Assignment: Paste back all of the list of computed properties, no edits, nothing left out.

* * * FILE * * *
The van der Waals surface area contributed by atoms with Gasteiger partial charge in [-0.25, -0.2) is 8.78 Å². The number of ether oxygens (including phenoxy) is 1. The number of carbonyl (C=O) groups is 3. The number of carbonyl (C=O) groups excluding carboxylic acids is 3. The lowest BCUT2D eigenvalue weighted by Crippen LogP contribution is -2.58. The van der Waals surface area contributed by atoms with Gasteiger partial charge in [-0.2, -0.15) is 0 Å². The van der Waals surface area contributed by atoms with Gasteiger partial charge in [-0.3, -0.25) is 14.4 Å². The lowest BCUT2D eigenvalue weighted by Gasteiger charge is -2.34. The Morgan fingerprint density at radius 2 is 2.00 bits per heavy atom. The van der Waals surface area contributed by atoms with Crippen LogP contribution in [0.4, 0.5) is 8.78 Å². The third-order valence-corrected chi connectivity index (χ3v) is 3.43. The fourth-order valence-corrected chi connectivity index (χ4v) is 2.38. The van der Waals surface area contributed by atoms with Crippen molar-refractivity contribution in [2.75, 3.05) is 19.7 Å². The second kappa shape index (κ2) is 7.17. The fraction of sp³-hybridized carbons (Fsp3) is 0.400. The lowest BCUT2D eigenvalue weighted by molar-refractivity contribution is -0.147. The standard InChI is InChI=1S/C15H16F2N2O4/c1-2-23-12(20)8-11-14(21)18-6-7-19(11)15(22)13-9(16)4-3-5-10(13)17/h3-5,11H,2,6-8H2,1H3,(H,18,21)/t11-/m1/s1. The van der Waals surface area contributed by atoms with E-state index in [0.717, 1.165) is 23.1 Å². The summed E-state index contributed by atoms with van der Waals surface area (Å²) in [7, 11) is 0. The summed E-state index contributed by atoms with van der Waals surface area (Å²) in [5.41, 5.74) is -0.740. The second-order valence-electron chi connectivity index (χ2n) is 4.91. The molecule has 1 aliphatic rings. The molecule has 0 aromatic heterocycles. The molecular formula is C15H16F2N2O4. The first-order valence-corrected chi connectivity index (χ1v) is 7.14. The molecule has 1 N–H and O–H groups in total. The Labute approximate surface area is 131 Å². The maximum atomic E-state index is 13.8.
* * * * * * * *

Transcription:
The van der Waals surface area contributed by atoms with Gasteiger partial charge in [-0.25, -0.2) is 8.78 Å². The number of ether oxygens (including phenoxy) is 1. The number of carbonyl (C=O) groups is 3. The number of carbonyl (C=O) groups excluding carboxylic acids is 3. The lowest BCUT2D eigenvalue weighted by Crippen LogP contribution is -2.58. The van der Waals surface area contributed by atoms with Gasteiger partial charge in [-0.2, -0.15) is 0 Å². The van der Waals surface area contributed by atoms with Gasteiger partial charge in [-0.3, -0.25) is 14.4 Å². The lowest BCUT2D eigenvalue weighted by Gasteiger charge is -2.34. The Morgan fingerprint density at radius 2 is 2.00 bits per heavy atom. The van der Waals surface area contributed by atoms with Crippen LogP contribution in [0.4, 0.5) is 8.78 Å². The third-order valence-corrected chi connectivity index (χ3v) is 3.43. The fourth-order valence-corrected chi connectivity index (χ4v) is 2.38. The van der Waals surface area contributed by atoms with Crippen molar-refractivity contribution in [2.75, 3.05) is 19.7 Å². The second kappa shape index (κ2) is 7.17. The fraction of sp³-hybridized carbons (Fsp3) is 0.400. The lowest BCUT2D eigenvalue weighted by molar-refractivity contribution is -0.147. The standard InChI is InChI=1S/C15H16F2N2O4/c1-2-23-12(20)8-11-14(21)18-6-7-19(11)15(22)13-9(16)4-3-5-10(13)17/h3-5,11H,2,6-8H2,1H3,(H,18,21)/t11-/m1/s1. The van der Waals surface area contributed by atoms with E-state index in [0.717, 1.165) is 23.1 Å². The summed E-state index contributed by atoms with van der Waals surface area (Å²) in [7, 11) is 0. The summed E-state index contributed by atoms with van der Waals surface area (Å²) in [5.41, 5.74) is -0.740. The second-order valence-electron chi connectivity index (χ2n) is 4.91. The molecule has 1 aliphatic rings. The molecule has 0 aromatic heterocycles. The molecular formula is C15H16F2N2O4. The first-order valence-corrected chi connectivity index (χ1v) is 7.14. The molecule has 1 N–H and O–H groups in total. The Labute approximate surface area is 131 Å². The maximum atomic E-state index is 13.8.